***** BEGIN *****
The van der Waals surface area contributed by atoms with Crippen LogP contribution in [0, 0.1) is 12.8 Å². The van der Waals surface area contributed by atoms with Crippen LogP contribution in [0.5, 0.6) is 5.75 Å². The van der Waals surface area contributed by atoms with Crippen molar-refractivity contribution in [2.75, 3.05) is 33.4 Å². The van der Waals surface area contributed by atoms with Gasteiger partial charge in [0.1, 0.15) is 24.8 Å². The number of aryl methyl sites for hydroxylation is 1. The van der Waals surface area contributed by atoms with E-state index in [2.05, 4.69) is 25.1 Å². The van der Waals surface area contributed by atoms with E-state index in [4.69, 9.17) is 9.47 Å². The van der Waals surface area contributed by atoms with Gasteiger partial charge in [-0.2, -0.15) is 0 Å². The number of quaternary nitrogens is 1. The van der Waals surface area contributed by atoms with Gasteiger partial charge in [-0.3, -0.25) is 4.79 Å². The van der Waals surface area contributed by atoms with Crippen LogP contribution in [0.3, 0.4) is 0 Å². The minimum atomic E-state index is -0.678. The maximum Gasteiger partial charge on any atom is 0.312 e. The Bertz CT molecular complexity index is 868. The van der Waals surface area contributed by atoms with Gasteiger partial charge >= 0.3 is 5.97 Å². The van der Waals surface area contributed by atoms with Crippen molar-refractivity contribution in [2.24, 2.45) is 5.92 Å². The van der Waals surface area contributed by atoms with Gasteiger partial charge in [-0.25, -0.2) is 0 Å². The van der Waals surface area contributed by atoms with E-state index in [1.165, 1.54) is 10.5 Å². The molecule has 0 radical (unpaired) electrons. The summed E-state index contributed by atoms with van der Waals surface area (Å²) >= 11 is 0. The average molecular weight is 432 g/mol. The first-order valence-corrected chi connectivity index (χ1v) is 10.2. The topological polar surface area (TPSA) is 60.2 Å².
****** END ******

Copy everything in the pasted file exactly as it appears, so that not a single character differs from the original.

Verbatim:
The van der Waals surface area contributed by atoms with Crippen LogP contribution in [0, 0.1) is 12.8 Å². The van der Waals surface area contributed by atoms with Crippen LogP contribution in [0.5, 0.6) is 5.75 Å². The van der Waals surface area contributed by atoms with Crippen molar-refractivity contribution in [2.75, 3.05) is 33.4 Å². The van der Waals surface area contributed by atoms with Gasteiger partial charge in [0.1, 0.15) is 24.8 Å². The number of aryl methyl sites for hydroxylation is 1. The van der Waals surface area contributed by atoms with E-state index in [2.05, 4.69) is 25.1 Å². The van der Waals surface area contributed by atoms with E-state index in [4.69, 9.17) is 9.47 Å². The van der Waals surface area contributed by atoms with Gasteiger partial charge in [-0.2, -0.15) is 0 Å². The number of quaternary nitrogens is 1. The van der Waals surface area contributed by atoms with Gasteiger partial charge in [-0.3, -0.25) is 4.79 Å². The van der Waals surface area contributed by atoms with Crippen LogP contribution in [0.3, 0.4) is 0 Å². The minimum atomic E-state index is -0.678. The maximum Gasteiger partial charge on any atom is 0.312 e. The Bertz CT molecular complexity index is 868. The van der Waals surface area contributed by atoms with Gasteiger partial charge >= 0.3 is 5.97 Å². The van der Waals surface area contributed by atoms with Crippen molar-refractivity contribution in [2.24, 2.45) is 5.92 Å². The van der Waals surface area contributed by atoms with Gasteiger partial charge in [-0.25, -0.2) is 0 Å². The van der Waals surface area contributed by atoms with E-state index in [1.165, 1.54) is 10.5 Å². The molecule has 0 radical (unpaired) electrons. The summed E-state index contributed by atoms with van der Waals surface area (Å²) >= 11 is 0. The average molecular weight is 432 g/mol. The first-order valence-corrected chi connectivity index (χ1v) is 10.2. The topological polar surface area (TPSA) is 60.2 Å².